[9] Stephen Karetzky, Ed. The Media's War Against Israel: The Full Expose No One Dared Publish (New York: Shapolsky Books, 1986),  35; Jodi Rudoren, “Border Crossings, “From Gaza to Israel: Reporter’s Notebook,’ The New York Times (February 17, 2015), Jodi Rudoren, Jodi Rudoren, “A Gaza Artist Creates 100 Square Feet of Beauty, And She’s Not Budging,” The New York Times (February 27, 2015); Ian S. Lustick, “Two-State Illusion,” The New York Times (September 14, 2013); Ian S. Lustick, Unsettled States, Disputed Lands: Britain and Ireland, France and Algeria, Israel and the West Bank-Gaza (Ithaca, New York: Cornell University Press, 1995).

[10] Benjamin, op.cit; Johnson, op.cit.

[11] Arsen Ostrovsky, “ISIS and Hamas: The Double Standard,” TheWorldPost (August 20, 2014).

[12] Rachel Ehrenfeld, “Palestinian Incitement Welcomed by UN Human Rights Council,” The American Center for Democracy (October 28, 2015); “News of Terrorism and the Israeli-Palestinian Conflict (October 21 – 27, 2015),” The Meir Amit Intelligence and Terrorism Information Center (October 27, 2015).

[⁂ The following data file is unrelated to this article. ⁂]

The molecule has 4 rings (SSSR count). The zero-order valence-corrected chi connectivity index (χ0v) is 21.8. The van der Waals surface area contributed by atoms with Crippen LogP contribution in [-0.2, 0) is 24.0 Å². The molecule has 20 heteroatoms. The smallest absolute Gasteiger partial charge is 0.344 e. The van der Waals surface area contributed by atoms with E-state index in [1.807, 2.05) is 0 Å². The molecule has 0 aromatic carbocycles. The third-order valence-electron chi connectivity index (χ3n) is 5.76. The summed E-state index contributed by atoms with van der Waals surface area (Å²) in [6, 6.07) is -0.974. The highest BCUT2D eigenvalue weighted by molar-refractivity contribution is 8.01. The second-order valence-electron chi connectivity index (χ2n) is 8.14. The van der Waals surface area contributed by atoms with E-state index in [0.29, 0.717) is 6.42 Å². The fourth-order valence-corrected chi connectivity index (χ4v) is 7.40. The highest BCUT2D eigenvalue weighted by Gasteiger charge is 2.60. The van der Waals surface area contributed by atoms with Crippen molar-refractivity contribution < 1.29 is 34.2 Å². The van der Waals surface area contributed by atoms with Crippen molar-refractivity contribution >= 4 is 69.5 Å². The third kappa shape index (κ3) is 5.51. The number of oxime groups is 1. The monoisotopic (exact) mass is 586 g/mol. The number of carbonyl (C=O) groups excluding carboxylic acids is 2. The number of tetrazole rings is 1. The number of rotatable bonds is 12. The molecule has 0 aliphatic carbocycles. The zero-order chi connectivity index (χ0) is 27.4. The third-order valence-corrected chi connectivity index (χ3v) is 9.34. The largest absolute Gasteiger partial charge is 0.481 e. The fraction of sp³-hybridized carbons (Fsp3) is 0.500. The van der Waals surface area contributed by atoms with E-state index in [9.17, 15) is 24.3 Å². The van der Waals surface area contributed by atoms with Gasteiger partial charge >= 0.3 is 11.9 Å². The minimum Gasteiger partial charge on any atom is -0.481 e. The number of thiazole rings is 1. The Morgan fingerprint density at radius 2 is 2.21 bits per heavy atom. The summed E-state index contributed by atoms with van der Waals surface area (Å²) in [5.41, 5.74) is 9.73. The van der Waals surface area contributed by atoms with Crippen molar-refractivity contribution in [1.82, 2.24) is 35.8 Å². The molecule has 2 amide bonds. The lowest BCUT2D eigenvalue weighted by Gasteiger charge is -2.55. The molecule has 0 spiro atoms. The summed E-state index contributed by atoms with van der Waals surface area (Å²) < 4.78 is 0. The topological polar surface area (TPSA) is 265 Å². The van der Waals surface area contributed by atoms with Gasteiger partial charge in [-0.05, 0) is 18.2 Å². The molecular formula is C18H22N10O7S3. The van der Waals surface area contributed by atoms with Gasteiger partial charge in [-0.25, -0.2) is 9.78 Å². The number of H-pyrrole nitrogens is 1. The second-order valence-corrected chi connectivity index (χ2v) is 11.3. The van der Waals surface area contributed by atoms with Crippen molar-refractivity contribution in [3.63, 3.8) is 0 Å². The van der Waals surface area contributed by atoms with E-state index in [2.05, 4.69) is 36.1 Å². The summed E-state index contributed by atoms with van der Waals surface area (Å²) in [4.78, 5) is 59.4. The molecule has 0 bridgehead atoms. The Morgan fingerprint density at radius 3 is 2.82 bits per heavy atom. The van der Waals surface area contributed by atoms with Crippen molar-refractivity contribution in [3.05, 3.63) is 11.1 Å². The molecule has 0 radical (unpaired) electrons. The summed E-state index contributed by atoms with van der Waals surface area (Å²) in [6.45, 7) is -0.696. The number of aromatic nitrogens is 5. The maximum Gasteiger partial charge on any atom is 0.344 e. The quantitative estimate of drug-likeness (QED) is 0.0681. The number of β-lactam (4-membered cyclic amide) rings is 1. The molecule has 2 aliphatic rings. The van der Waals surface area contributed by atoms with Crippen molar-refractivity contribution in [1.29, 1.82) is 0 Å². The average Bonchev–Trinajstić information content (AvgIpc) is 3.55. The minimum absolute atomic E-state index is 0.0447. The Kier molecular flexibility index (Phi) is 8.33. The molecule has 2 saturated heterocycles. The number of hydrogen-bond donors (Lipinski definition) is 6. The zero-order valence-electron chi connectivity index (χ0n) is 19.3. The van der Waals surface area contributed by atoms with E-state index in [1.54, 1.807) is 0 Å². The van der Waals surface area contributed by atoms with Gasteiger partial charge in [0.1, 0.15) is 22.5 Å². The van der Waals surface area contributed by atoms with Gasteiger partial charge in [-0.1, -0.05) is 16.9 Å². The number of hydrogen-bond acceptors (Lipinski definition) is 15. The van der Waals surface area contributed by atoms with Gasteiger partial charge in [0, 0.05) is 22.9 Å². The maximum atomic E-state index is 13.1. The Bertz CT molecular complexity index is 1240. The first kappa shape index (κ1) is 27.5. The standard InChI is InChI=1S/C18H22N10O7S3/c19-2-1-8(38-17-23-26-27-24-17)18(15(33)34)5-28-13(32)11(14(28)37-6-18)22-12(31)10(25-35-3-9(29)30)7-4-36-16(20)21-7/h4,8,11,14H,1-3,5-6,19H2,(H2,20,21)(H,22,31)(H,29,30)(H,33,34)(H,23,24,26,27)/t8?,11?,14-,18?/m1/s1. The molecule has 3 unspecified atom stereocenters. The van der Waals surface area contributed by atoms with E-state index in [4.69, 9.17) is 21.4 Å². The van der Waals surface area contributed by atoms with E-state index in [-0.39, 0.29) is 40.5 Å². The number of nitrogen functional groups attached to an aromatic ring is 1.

[13] Judy Lash Balint, “Journalists describe constant Palestinian intimidation,” (2001); Chafets, op.cit; 264-273; Bernard Goldberg,BIAS (New York: Perennial, 2003), 205-212; Chafets, op.cit. 79-81; Joseph A. Vandello, Nadav P. Goldschmied and David A. R. Richards, Personality and Social Psychology Bulletin  Volume 33 Number 12 (December 2007).

[14] Stephanie Gutmann, The Other War: Israelis, Palestinians And The Struggle For Media Supremacy (San Francisco, California: Encounter Books, 2005), 209-212; Ron Schleifer, Psychological Warfare in the Intifada (Portland, Oregon: Sussex University Press,2006), 94; for an example of how an Arab “fixer” changed what Fox reporter Jennifer Griffin saw and reported, please see Vered Levy-Barzilai, “Out-foxing CNN,” Haaretz (July 3, 2002).